According to Vietnam’s feudal state history, the Hoang Sa Flotilla was set up when the Nguyen Lords began their reign in the south of the country. Thousands of sailors overcame roaring waves and storms to survey sea routes, plant milestones and erect steles affirming national territory in Hoang Sa (Paracel) and Truong Sa (Spratly) archipelagos, and exploit marine resources ordered by Nguyen Lords. Their missions were full of dangers, and many of them never returned to land.
To pay tribute to the men enlisted in the flotilla, “Le khao le the linh Hoang Sa” has been observed through hundreds of years by families in Ly Son island and many coastal areas in Quang Ngai.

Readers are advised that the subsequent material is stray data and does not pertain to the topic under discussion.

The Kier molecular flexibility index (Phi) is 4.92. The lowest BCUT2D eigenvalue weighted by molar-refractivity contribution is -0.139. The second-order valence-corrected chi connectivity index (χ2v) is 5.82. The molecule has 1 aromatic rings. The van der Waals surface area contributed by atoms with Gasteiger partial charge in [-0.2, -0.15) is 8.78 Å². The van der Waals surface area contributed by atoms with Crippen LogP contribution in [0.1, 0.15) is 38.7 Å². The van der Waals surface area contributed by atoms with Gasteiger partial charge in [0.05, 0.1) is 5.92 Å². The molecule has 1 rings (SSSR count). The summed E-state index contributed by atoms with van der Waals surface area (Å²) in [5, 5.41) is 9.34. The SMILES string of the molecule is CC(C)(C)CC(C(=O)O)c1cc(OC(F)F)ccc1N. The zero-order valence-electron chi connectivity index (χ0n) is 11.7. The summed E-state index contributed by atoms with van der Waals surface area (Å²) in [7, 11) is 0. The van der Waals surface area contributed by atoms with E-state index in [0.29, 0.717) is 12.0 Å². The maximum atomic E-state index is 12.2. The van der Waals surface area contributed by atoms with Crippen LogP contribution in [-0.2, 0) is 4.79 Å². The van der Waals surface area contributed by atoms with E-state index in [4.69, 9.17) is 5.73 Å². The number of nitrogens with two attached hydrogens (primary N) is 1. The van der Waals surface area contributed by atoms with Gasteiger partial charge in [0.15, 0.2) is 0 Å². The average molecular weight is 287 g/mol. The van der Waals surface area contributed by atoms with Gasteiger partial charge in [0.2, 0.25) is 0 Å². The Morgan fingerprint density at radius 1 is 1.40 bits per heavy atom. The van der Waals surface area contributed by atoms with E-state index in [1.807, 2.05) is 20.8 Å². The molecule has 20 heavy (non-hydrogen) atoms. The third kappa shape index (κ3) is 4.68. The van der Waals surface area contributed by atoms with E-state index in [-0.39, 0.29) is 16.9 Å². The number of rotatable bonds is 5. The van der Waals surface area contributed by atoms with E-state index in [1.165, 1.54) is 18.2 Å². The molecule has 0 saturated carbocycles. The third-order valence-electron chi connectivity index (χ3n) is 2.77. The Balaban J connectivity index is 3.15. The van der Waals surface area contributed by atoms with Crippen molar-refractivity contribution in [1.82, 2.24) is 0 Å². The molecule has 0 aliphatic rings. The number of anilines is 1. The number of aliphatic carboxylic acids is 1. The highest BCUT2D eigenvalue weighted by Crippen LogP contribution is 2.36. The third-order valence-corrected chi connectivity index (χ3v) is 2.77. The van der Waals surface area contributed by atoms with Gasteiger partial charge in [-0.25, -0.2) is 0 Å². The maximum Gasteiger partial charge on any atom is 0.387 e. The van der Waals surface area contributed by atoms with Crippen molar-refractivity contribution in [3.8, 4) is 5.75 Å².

The festival, which is held every April on the island, was recognised as part of the national intangible cultural heritage by the State in 2016. It reflects Vietnam’s history of protecting the national sovereignty in the East Sea, especially over Hoang Sa and Truong Sa archipelagos.
Ly Son island covers an area of less than 10 sq.km but it has nearly 100 relics, most of which are related to the Hoang Sa Flotilla, such as the empty graves built for Hoang Sa soldiers who never returned to land, the temples dedicated to Pham Quang Anh and Vo Van Khiet who were captains of the Hoang Sa Flotilla, and a showroom displaying the items of the Hoang Sa Flotilla sailors who also controlled Bac Hai and Ba Ri Lagoon.
A monument and memorial house dedicated to the Hoang Sa Flotilla stand near the main road of the island.